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Biofuels Doubts Deepened by US Study
2/11/2008
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New report finds biofuels produce more greenhouse gas than fossil fuels do

by Craig Weatherby


We’re really not trying to make food-based fuels look bad. It’s just that new reports keep questioning the economic and environmental credibility of growing food crops like corn, soy, and sugarcane to make fuel.


Recently, official Swiss and British studies concluded that fuels made from corn, soy, or sugarcane constitute energy-inefficient alternatives that worsen both global warming and environmental destruction on the ground.


See “Corn-Based Fuel Fares Poorly in New Analysis” and  “Biofuels' Downsides Prompt Europeans to Backpedal.


Those reports were largely ignored by the American media, but that’s changed with the release last week of two studies that confirmed their critical conclusions.


The US media paid more attention to the new studies, perhaps because both were published in the prestigious journal Science by researchers from American institutions: Princeton University, Woods Hole Research Center, Iowa State University the University of Minnesota and the Nature Conservancy.


In short, the US-based new studies find that making biofuels from most food crops cause more greenhouse gas emissions than conventional fuels, if you include the processes required to produce ethanol from crops.


It had been assumed that the carbon released when land was cleared to plant crops for biofuel burned was balanced by the carbon absorbed as those crops grew.


But the process of turning plants into fuels involves emissions from refining and transport, among other things.


And one of the studies concluded that clearance of grassland releases 93 times the amount of greenhouse gas that would be saved by the fuel made annually on that land (Fargione J et al 2008).


Here’s how the authors summarized their papers’ conclusions:

  • “Most prior studies have found that substituting biofuels for gasoline will reduce greenhouse gases because biofuels sequester carbon through the growth of the feedstock. These analyses have failed to count the carbon emissions that occur as farmers worldwide respond to higher prices and convert forest and grassland to new cropland to replace the grain (or cropland) diverted to biofuels” (Searchinger T et al. 2008).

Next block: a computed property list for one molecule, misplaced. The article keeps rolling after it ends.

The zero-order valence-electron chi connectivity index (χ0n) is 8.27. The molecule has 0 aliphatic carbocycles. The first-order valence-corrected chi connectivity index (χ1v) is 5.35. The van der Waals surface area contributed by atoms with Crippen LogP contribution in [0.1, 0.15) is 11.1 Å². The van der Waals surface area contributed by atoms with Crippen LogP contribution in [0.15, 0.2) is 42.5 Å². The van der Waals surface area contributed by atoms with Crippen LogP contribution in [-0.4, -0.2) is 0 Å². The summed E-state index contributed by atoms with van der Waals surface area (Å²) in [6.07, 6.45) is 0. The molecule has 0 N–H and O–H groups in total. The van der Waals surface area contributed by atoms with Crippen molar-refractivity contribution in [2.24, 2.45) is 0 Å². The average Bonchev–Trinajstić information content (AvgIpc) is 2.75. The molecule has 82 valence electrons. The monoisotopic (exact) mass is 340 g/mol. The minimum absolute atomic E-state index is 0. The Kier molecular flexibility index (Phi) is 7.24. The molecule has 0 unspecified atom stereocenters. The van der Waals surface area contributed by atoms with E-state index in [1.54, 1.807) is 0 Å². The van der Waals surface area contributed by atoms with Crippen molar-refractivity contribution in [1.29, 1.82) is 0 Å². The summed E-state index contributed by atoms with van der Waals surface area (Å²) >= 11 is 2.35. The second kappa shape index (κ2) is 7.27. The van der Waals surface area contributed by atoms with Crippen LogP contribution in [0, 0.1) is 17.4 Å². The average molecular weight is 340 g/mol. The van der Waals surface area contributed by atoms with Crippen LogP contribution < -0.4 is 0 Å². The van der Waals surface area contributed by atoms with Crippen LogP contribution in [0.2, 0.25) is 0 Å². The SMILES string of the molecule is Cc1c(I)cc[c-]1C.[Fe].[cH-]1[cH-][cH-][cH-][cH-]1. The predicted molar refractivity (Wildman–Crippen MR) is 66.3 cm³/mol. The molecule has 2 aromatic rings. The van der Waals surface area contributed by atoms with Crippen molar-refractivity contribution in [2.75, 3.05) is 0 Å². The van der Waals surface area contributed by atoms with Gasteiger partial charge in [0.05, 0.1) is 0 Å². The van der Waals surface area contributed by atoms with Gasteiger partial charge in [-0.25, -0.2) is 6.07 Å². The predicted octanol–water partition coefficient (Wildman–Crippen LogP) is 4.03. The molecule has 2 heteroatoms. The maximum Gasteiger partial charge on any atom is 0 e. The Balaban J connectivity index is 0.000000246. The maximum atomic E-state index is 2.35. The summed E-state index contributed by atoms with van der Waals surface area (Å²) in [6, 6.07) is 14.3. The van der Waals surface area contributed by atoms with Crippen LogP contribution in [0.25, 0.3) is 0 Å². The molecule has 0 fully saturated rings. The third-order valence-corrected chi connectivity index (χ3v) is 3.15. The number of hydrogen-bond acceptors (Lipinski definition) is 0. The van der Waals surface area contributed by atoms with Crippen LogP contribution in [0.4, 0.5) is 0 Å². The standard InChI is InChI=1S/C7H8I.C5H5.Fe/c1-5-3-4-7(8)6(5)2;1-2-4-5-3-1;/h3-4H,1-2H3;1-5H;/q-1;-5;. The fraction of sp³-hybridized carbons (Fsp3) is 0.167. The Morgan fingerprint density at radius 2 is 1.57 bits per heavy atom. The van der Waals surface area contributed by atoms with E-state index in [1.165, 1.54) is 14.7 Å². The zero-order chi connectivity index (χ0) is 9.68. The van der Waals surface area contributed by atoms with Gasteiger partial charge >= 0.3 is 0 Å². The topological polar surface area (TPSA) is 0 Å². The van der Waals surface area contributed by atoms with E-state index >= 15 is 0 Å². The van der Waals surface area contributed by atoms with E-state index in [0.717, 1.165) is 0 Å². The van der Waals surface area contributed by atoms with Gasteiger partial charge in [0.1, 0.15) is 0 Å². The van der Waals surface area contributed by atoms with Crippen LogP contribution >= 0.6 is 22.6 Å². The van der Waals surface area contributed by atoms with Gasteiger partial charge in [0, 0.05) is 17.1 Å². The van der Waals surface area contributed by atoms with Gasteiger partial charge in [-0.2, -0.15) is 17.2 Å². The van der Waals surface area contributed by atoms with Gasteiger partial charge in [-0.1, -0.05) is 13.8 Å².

• “Using a worldwide agricultural model to estimate emissions from land use change, we found that corn-based ethanol, instead of producing a 20% savings, nearly doubles greenhouse emissions over 30 years and increases greenhouse gases for 167 years. Biofuels from switchgrass, if grown on U.S. corn lands, increase emissions by 50%. This result raises concerns about large biofuel mandates and highlights the value of using waste products” (Searchinger T et al. 2008).
  • “Increasing energy use, climate change, and carbon dioxide (CO2) emissions from fossil fuels make switching to low-carbon fuels a high priority. Biofuels are a potential low-carbon energy source, but whether biofuels offer carbon savings depends on how they are produced” (Fargione J et al 2008).
  • “Converting rainforests, peatlands, savannas, or grasslands to produce food-based biofuels in Brazil, Southeast Asia, and the United States creates a ‘biofuel carbon debt’ by releasing 17 to 420 times more CO2 than the annual greenhouse gas (GHG) reductions these biofuels provide by displacing fossil fuels. In contrast, biofuels made from waste biomass or from biomass grown on abandoned agricultural lands planted with perennials incur little or no carbon debt and offer immediate and sustained GHG advantages.” (Fargione J et al 2008)

By “...biomass grown on abandoned agricultural lands planted with perennials...” the authors mean fibrous weeds like switchgrass. Likewise, they find no fault with using waste vegetable oil as bio-diesel.


The team led by Princeton’s Timothy Searchinger noted one possible exceptionsugar cane grown in Brazilwhich takes relatively little energy to grow and is most easily refined into fuel.


Both groups recommend shifting the focus to developing biofuels from agricultural and logging waste products, as is happening in the promising Australian project we covered last week (see “Bio-Fuel Breakthrough Claimed by Australians”).



Sources

  • Searchinger T, Heimlich R, Houghton RA, Dong F, Elobeid A, Fabiosa J, Tokgoz S, Hayes D, Yu T. Use of U.S. Croplands for Biofuels Increases Greenhouse Gases Through Emissions from Land Use Change. Published online February 7 2008; 10.1126/science.1151861 (Science Express Reports)
  • Fargione J, Hill J, Tilman D, Polasky S, Hawthorne P. Land Clearing and the Biofuel Carbon Debt. Published online February 7 2008; 10.1126/science.1152747 (Science Express Reports)
  • Princeton University. New study by STEP researcher Searchinger: biofuels may increase greenhouse gas emissions. Accessed online February 10, 2008 at http://wws.princeton.edu/coverstories/searchinger_article/index.xml
  • German Marshall Fund of the United States. Converting forest and grassland to cropland adds previously unforeseen greenhouse gas emissions to the cost of biofuels, new study says. Accessed online February 10, 2008 at http://www.gmfus.org/press/article.cfm?id=132&parent_type=R.

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